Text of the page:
Indeed, the things that make a Wikipedia article high quality (such as well
written and engaging prose) are not necessarily the same things that are
useful for a data-driven product like Wikidata. When Wikidata offers
assistance to another project, and that assistance is not received
enthusiastically because the project feels it will not improve their own
quality metrics; that is not a "black box" communication problem, nor is it
anyone in particular's fault, that is an issue of differing priorities.
On 20 November 2015 at 23:30, WereSpielChequers <werespielchequers(a)gmail.com
> My experience is that pretty much all Wikimedians care about quality,
> though some have different, even diametrically opposed views as to what
> quality means and which things are cosmetic or crucial.
> My experience of the sadly dormant death anomaly project
> <https://meta.wikimedia.org/wiki/Death_anomalies_table> was that people
> react positively to being told "here is a list of anomalies on your
> language wikipedia" especially if those anomalies are relatively serious.
> My experience of edits on many different languages is that wikipedians
> appreciate someone who improves articles, even if you don't speak their
> language. Dismissing any of our thousand wikis as a "black box" is I think
> less helpful.
> One of the great opportunities of Wikidata is to do the sort of data driven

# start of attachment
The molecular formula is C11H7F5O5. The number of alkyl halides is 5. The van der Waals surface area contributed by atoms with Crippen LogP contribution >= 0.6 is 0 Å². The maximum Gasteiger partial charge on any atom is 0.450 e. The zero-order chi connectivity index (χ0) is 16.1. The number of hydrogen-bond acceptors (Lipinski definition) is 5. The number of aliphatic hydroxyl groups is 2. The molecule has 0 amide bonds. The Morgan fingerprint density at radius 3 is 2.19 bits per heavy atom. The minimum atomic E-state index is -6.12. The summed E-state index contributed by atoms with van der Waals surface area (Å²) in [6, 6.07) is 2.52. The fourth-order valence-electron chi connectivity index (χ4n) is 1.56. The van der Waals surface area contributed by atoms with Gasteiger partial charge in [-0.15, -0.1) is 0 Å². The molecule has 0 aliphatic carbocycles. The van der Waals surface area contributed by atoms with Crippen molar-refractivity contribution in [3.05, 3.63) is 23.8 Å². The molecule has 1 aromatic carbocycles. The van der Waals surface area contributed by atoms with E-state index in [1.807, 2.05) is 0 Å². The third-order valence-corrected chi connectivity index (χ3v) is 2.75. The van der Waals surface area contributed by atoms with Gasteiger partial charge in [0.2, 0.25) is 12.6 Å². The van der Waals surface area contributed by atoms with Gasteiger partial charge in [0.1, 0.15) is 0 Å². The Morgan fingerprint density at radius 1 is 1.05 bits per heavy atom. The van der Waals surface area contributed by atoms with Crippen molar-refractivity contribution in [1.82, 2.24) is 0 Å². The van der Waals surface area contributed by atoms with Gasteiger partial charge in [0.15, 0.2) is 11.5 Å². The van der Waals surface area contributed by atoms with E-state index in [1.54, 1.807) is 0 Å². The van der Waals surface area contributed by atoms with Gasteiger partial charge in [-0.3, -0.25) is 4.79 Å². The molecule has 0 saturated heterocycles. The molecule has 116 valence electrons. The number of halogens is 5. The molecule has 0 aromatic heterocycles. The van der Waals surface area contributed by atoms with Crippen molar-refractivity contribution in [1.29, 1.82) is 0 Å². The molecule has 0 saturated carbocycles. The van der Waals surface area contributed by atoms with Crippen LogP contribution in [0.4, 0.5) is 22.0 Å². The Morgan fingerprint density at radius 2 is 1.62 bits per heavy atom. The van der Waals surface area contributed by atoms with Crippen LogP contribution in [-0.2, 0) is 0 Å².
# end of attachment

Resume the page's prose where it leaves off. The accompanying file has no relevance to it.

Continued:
> anomaly finding that we pioneered with the death anomalies report. But we
> always need to remember that there are cultural difference between wikis,
> and not just in such things as the age at which we assume people are dead.
> Diplomacy is a useful skill in cross wiki work.
> On 20 November 2015 at 07:18, Gerard Meijssen <gerard.meijssen(a)gmail.com>
> > Hoi,
> > At Wikidata we often find issues with data imported from a Wikipedia.
> > Lists have been produced with these issues on the Wikipedia involved and
> > arguably they do present issues with the quality of Wikipedia or Wikidata
> > for that matter. So far hardly anything resulted from such outreach.
> > When Wikipedia is a black box, not communicating about with the outside
> > world, at some stage the situation becomes toxic. At this moment there
> > already those at Wikidata that argue not to bother about Wikipedia
> > because in their view, Wikipedians do not care about its own quality.
> > Arguably known issues with quality are the easiest to solve.
> > There are many ways to approach this subject. It is indeed a quality
> > both for Wikidata and Wikipedia. It can be seen as a research issue; how
> > deal with quality and how do such mechanisms function if at all.
> > I blogged about it..
> > Thanks,
> > GerardM
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